Eurotunnel given six months to stop Channel ferry service
Company says it will appeal “absurd” decision that could lead to more than 600 job losses
A Eurostar passenger train travelling from England exits the Channel Tunnel. Photograph: Chris Ratcliffe/Bloomberg
Britain’s competition regulator has told Groupe Eurotunnel, the operator of the undersea rail link between Britain and France, it will have to stop operating its separate cross-channel ferry service in the next six months and find a buyer for the ships, confirming a decision it made in May.
Eurotunnel immediately said it would appeal an “absurd” decision, which it said would mean higher prices for consumers and put 600 people out of work.
Groupe Eurotunnel operator started to operate services on the Dover-Calais crossing in 2012 under the MyFerryLink brand when it acquired three ferries from the now-defunct SeaFrance service owned by French railways operator SNCF.
“Eurotunnel will be given six months to stop running services from the date of an order to that effect. It could also find another owner for the MyFerryLink business, if that made MyFerryLink completely independent of Eurotunnel,” the Competition and Markets Authority (CMA) said on Friday.
The regulator repeated its justification that with two of the operators on the ferry route running at a loss, the current level of competition was not sustainable and could lead to the exit of a competitor.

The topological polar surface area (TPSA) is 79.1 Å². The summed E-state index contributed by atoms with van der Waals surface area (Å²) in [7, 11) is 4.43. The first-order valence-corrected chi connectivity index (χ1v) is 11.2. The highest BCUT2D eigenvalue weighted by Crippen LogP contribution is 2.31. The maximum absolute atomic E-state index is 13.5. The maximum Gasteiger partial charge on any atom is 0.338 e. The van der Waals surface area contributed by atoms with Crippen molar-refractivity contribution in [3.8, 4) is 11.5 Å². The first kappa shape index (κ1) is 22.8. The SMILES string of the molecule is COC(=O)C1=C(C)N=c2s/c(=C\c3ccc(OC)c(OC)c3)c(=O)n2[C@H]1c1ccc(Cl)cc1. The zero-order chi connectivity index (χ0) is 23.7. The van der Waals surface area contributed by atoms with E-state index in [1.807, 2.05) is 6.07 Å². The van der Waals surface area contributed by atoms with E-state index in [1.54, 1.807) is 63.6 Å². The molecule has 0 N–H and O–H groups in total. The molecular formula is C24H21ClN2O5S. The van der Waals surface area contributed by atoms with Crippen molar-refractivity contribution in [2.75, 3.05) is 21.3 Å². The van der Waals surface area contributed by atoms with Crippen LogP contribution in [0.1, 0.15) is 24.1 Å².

As well as Eurotunnel, which operates its vessels under the MyFerryLink brand, Danish ferry operator DFDS and Britain’s P&O Ferries also run boats on the Dover-Calais crossing, competing against the rail link for freight and passengers.
DFDS has said it is losing between 8 to 10 million Danish crowns ($1.47-1.84 million) a month as a result of MyFerryLink.
“Today’s final report from the CMA is good news for DFDS and our 1,300 employees providing ferry services on the English Channel ... We hope the decision will be implemented as swiftly as possible,” Niels Smedegaard, chief executive of DFDS said in a statement.
Eurotunnel said in a statement that by removing one competitor from the market, CMA was creating a “de facto monopoly”, which will lead to higher prices for consumers and lower revenue for the ports of Dover and Calais.
“The decision by CMA is a denial of the reality of the situation. It penalises the consumer and puts 600 people out of work without any real justification,” Eurotunnel’s chief executive Jacques Gounon said.